How to Manage Pests
UC Pest Management Guidelines
Western Yellowstriped Armyworm
Scientific Name: Spodoptera praefica
(Reviewed 1/17, updated 1/17)
In this Guideline:
Description of the Pest
Western yellowstriped armyworm may be abundant in alfalfa fields in the Central Valley from June to early September.
The caterpillar is usually black, with two prominent stripes and many narrow bright ones on each side. At maturity it is approximately 1.5 to 2 inches long. Eggs are laid in clusters on the upper side of leaves and covered with a gray, cottony material. Eggs hatch in a few days and larvae reach full size in 2 to 3 weeks. Larvae pupate on or just under the soil surface. Adults are brown moths that primarily fly at night but may be encountered flying up as you walk through the field.
There are at least five generations per year in the low desert and four generations in the Central Valley.
Armyworms skeletonize leaves, leaving veins largely intact.
Armyworms are frequently controlled by natural enemies and are more or less cyclic, occurring in large numbers only every few years. Early harvest, border cutting and biological control are important management methods that prevent damage from armyworms.
Natural enemies can provide good control of armyworms in many fields. Predators include bigeyed bugs, spiders, minute pirate bugs, damsel bugs, and lacewings. The parasitic wasp, Hyposoter exiguae, is believed to be the most important of at least 10 parasites attacking this pest. Sample for parasitism by pulling the heads from older caterpillars and squeezing the body contents out toward the head end. Hyposoter larvae are a light, translucent green color. Viral diseases can also be important.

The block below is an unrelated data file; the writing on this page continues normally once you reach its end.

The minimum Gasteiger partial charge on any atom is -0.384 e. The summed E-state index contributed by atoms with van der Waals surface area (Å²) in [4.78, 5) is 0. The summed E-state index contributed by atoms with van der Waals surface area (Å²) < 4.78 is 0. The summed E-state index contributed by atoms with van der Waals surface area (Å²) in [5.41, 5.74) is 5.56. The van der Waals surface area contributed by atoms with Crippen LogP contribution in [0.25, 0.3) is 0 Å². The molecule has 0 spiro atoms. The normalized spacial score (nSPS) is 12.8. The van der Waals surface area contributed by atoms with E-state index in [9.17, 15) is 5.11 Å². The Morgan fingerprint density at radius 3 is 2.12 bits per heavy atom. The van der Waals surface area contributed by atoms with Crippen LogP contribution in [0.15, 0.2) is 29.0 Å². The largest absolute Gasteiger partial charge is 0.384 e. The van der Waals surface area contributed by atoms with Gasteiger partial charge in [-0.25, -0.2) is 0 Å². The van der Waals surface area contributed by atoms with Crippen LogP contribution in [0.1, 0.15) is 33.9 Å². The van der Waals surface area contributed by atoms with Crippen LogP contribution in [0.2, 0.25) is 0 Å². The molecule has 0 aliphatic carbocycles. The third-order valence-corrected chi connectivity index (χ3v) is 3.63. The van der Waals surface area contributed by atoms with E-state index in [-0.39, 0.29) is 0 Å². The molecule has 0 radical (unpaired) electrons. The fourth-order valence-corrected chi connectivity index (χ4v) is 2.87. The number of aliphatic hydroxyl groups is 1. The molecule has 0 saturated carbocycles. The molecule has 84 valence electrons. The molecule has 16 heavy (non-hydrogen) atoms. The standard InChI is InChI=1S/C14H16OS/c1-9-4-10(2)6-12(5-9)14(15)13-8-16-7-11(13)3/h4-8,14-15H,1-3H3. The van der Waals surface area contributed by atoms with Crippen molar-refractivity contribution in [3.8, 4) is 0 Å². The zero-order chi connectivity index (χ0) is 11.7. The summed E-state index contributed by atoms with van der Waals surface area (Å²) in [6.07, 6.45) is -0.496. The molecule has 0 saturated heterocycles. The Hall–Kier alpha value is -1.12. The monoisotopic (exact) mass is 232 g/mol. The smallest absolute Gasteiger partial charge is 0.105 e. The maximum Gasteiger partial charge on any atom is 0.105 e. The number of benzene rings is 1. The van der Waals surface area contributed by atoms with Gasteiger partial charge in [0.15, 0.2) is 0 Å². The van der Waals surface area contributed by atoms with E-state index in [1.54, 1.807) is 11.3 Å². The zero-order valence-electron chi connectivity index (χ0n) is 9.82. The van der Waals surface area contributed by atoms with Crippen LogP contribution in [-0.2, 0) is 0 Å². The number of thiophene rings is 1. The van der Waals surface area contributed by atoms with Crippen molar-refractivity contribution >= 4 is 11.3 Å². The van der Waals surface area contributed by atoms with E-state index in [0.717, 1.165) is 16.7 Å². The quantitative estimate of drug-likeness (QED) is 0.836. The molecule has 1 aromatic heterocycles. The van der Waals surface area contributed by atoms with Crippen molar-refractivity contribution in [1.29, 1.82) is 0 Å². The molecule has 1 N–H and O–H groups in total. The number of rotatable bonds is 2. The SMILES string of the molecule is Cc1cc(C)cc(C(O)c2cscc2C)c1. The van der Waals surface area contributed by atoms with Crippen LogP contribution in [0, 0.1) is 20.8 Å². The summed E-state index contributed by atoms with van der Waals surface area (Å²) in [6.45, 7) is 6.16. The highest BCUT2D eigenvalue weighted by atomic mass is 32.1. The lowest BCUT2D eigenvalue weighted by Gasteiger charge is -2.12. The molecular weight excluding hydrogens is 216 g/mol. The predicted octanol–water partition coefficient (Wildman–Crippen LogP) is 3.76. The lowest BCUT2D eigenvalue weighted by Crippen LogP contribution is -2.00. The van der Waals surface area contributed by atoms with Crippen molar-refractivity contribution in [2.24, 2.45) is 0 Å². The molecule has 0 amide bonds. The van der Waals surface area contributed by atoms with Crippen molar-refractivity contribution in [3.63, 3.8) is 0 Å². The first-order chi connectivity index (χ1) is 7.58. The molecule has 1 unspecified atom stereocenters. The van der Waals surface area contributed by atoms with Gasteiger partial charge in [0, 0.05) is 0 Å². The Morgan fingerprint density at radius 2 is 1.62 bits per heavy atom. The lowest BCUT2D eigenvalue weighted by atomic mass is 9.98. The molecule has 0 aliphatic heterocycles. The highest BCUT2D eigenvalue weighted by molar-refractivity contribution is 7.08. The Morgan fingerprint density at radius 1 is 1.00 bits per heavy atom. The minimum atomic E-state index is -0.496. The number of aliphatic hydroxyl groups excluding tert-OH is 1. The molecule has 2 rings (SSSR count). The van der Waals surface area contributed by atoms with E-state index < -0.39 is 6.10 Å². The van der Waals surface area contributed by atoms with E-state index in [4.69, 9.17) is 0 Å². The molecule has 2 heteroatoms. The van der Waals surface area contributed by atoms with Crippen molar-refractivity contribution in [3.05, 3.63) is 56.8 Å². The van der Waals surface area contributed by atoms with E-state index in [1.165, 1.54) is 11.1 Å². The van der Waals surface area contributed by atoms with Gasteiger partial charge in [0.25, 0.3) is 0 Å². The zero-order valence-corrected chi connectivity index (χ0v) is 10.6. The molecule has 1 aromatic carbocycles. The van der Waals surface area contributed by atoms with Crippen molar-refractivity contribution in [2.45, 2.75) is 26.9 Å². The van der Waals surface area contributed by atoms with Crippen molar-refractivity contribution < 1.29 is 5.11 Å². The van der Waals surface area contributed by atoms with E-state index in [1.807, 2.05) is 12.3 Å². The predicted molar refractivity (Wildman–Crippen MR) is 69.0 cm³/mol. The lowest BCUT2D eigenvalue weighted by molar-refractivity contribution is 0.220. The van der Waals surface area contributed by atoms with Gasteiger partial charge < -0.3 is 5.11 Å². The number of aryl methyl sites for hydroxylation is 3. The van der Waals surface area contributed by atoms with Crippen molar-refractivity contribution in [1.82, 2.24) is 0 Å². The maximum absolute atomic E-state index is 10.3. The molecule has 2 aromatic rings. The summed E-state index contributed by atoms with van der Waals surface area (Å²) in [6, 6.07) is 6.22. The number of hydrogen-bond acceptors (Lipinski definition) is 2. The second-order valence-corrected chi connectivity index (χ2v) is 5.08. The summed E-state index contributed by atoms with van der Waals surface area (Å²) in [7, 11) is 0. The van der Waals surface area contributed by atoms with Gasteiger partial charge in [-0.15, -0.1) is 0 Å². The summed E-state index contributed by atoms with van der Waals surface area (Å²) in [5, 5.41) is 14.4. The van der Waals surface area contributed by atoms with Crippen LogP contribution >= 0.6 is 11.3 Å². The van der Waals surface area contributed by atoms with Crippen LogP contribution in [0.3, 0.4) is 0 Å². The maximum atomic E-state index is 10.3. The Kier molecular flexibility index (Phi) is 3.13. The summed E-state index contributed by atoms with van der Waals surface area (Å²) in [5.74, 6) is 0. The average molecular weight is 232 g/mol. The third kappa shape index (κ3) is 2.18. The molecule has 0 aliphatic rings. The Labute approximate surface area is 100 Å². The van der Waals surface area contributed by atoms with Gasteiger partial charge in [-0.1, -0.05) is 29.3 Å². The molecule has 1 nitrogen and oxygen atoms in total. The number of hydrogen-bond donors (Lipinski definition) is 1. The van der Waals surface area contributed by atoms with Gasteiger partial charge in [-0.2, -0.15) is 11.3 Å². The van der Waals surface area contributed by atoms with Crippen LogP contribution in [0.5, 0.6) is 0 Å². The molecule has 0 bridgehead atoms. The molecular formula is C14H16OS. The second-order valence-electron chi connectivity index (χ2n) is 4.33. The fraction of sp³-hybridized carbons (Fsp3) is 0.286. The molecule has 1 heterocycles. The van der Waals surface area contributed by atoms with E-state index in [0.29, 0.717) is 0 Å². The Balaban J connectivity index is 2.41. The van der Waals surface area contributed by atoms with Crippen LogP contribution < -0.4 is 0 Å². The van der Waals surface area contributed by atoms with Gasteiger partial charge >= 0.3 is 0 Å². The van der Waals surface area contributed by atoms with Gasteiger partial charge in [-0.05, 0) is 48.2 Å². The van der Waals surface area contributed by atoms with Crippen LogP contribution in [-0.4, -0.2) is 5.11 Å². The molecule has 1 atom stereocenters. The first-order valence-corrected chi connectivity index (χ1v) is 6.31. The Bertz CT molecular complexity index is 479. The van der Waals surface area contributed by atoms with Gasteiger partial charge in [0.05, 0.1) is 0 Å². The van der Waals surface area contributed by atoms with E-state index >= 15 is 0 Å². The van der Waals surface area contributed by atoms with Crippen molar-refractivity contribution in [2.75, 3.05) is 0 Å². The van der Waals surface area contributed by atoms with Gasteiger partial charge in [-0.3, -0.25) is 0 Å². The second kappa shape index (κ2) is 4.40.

Fields may be cut to avoid damage.
Organically Acceptable Methods
Biological and cultural control methods, as well as sprays of Bacillus thuringiensis (e.g., Xentari, Agree), are acceptable for use on an organically certified crop.
Monitoring and Treatment Decisions (View photos for identification of caterpillars)
In early summer start sweeping fields with adequate plant height 2 to 3 times per week to monitor for caterpillars; monitoring can be discontinued after September. Divide each field into 4 sections and take 5 sweeps per section with a 15-inch diameter sweep net, for a total of 20 sweeps. For information on sampling, see SAMPLING WITH A SWEEP NET.
Combine monitoring of armyworms with monitoring for alfalfa caterpillars and leafhoppers as described in ALFALFA CATERPILLAR AND ARMYWORM MONITORING. Count and record the number of healthy and parasitized caterpillars caught in your sweep net on a monitoring form .
If cutting is not practical or not scheduled soon after monitoring, apply a pesticide if there is an average of:
UC IPM Pest Management Guidelines: Alfalfa
Insects and Mites
L. D. Godfrey, Entomology, UC Davis
Acknowledgment for contributions to Insects and Mites:D. R. Haviland, UC Cooperative Extension, Kern County
M. Rethwisch, UC Cooperative Extension, Riverside County (Blythe)
C. G. Summers, Entomology, Kearney Agricultural Center